Mornings at Tikka can be an eerie juxtaposition of three parallel worlds

Ask any of the students, faculty, staff or alumni, Tikka is one of the most prominent places in IIT, Kharagpur. There is a sense of antiquity to the famous eatery on the campus. Dosa is still available at Rs. 20 a piece and bada chai costs an exiguous Rs. 7. Life is slow-paced in West Bengal, slower in Kharagpur and quite close to a standstill in that old, ramshackle shop at Tikka. The wooden benches have weathered all the heat and rain for years. The plastic chairs have broken but they continue to exist at the very same place. A Kendriya Vidyalaya stands on the IIT campus just opposite to Tikka.

Mornings at Tikka can be an eerie juxtaposition of three parallel worlds. Faculty members of the prestigious institute can be seen reading newspaper while sipping tea. They discuss their homes, departments, heads of departments, the institute and the nation. On the table a bit far away, are students, on their way to classes or on their way back from the Tata Sports Complex after a morning session of football, enjoying puri sabzi and rasgullahs. They talk about their halls, GCs (general championship), fests, mass bunks and so on. The second world belongs to students of the Kendriya Vidyalaya. Girls in their blue and white uniforms, their hair well-oiled, combed and exhibiting an assortment of multi-coloured ribbons, riding bicycle to school.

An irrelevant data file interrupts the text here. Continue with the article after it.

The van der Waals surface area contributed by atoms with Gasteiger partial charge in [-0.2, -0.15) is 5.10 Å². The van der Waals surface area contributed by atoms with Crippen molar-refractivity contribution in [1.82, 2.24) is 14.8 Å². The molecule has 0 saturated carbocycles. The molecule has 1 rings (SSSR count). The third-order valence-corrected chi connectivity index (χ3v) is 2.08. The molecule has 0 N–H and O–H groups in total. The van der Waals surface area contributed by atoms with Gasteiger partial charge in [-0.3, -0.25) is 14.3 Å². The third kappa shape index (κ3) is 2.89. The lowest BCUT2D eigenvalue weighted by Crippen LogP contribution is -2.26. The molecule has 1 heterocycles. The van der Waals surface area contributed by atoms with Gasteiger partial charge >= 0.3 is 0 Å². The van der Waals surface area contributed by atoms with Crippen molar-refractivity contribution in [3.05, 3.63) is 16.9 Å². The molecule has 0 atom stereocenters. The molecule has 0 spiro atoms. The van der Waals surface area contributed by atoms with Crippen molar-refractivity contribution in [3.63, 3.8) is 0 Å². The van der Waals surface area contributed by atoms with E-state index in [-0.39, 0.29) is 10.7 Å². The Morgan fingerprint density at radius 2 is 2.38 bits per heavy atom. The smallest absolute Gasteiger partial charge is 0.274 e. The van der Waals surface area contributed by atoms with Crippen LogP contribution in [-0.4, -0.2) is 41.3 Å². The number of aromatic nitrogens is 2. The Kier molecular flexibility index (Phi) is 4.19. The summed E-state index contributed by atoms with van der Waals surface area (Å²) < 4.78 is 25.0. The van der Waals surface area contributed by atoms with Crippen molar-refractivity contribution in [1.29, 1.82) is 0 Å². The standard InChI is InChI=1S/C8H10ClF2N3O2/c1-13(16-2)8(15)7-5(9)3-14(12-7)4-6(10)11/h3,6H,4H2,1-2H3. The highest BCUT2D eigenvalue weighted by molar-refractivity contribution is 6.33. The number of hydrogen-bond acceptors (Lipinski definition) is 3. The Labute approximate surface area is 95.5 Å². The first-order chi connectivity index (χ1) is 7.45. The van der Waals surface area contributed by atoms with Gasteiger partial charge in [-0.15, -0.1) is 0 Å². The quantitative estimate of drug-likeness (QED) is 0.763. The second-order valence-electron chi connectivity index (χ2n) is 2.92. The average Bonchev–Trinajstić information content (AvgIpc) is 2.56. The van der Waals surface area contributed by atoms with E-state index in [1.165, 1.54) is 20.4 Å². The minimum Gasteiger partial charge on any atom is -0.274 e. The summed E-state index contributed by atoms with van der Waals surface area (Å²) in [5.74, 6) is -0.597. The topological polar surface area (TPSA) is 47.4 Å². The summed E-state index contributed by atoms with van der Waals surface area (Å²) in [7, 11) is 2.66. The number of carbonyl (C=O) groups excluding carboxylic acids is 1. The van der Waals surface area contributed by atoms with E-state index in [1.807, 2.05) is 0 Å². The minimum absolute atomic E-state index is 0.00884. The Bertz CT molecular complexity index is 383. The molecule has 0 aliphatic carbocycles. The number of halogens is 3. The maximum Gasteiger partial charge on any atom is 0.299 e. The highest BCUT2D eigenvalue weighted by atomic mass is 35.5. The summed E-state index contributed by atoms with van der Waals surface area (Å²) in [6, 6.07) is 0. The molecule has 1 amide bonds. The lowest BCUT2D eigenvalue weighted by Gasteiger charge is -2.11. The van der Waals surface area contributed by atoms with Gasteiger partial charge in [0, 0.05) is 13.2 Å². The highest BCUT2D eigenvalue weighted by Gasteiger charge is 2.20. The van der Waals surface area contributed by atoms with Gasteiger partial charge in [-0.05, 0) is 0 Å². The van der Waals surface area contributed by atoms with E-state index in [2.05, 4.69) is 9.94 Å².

Come back to Tikka to find the third world. A young body in ragged clothes, tattered slippers and unkempt hair holds four glasses of bada chai in each of his hands. All except the little finger inside the glasses at a slender distance away from the hot tea, which bubbles and probably touches those fingers and gets soiled on the way to the table of the faculty. The little finger is in a perpendicular direction, quite poignantly, pointing to the Kendriya Vidyalaya. The tea glasses, all four touching one another at the centre and slanting away from one another at the other end. Ask this kid, representing the metaphorical and actual Third World — a term coined by Alfred Sauvy, a member of the First World — about the Right to Education Act, 2009 and, I bet, he will be speechless.

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